Winston Churchill once joked that democracy is the worst form of government – until you consider the alternatives.
That statement might easily apply to the U.S. dollar. To read many online posts it is the worst of currencies. But what are the alternatives?
Anyone who owned Venezuelan bolivars got a 50 percent haircut overnight this week. Its exchange rate versus the dollar has been fixed for years. Surprise.
Argentina’s peso has been in slow decline versus the dollar even as the dollar was declining against other stronger currencies.
The British pound dropped by 20 percent against the dollar as the financial crisis unfolded and has stayed down.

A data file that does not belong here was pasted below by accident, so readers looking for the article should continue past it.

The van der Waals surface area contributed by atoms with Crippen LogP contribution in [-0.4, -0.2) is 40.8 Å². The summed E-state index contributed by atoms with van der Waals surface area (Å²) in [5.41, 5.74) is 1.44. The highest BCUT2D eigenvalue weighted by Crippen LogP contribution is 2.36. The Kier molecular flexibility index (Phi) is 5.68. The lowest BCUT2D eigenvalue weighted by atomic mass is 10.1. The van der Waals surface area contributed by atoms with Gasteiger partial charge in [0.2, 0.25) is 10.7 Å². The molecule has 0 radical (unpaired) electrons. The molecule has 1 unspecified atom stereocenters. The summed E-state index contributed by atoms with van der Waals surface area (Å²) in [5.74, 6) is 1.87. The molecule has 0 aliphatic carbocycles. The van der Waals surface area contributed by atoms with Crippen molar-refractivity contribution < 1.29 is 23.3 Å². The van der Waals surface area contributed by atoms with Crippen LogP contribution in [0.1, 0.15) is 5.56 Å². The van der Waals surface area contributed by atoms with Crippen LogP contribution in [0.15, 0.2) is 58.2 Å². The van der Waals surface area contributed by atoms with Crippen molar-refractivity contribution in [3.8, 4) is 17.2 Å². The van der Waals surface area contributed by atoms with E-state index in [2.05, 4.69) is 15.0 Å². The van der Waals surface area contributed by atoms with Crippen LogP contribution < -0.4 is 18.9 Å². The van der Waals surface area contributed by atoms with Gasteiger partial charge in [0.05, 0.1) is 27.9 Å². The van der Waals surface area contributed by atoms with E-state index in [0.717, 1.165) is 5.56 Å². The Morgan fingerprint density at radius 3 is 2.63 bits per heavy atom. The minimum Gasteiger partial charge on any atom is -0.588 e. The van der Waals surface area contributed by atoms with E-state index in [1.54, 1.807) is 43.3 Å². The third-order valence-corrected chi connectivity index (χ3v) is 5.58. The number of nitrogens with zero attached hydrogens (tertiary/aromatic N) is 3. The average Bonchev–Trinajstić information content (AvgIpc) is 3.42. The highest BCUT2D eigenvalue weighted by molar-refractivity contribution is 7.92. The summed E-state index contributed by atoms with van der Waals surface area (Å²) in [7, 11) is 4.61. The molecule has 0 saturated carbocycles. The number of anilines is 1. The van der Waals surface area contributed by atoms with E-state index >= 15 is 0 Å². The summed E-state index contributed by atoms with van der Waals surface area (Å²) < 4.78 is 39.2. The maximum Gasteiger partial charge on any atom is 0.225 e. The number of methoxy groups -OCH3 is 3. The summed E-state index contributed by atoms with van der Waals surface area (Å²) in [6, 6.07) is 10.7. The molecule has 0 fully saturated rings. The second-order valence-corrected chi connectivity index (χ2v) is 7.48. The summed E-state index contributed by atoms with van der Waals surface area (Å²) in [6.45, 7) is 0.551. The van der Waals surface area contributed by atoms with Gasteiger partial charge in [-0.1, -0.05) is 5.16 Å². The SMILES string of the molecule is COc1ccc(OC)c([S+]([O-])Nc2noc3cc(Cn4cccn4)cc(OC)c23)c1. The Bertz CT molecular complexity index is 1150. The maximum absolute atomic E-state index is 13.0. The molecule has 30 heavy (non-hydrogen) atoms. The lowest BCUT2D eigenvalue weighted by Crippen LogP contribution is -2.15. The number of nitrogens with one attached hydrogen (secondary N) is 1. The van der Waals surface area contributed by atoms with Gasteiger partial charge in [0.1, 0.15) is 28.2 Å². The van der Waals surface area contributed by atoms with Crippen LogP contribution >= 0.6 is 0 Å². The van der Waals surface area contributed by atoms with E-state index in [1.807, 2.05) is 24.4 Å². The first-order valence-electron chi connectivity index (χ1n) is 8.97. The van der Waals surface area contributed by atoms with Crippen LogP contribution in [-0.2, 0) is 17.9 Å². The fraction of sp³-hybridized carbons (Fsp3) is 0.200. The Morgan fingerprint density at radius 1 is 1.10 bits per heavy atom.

Even the Chinese currency was absolutely fixed to the dollar all through 2009. For a strong country that is supposedly concerned about the mistakes of the United States, that is curious behavior.
My point isn’t that all is hunky-dory. It isn’t. Readers can point to the euro, which rose a tad against the dollar in 2009, or to the Australian and Canadian dollars which rose much more on the back of rising commodity prices.
Is the dollar weakness permanent or just a temporary illness? That diagnosis will inform market decisions all year long.
The dollar has come back before. It was under attack in the late 1960s and then again in the late 1970s. In the middle 1980s it was considered so strong that it had to be deliberately weakened to save U.S. export industries. This occurred again in the early 2000s.
Will the pendulum swing again?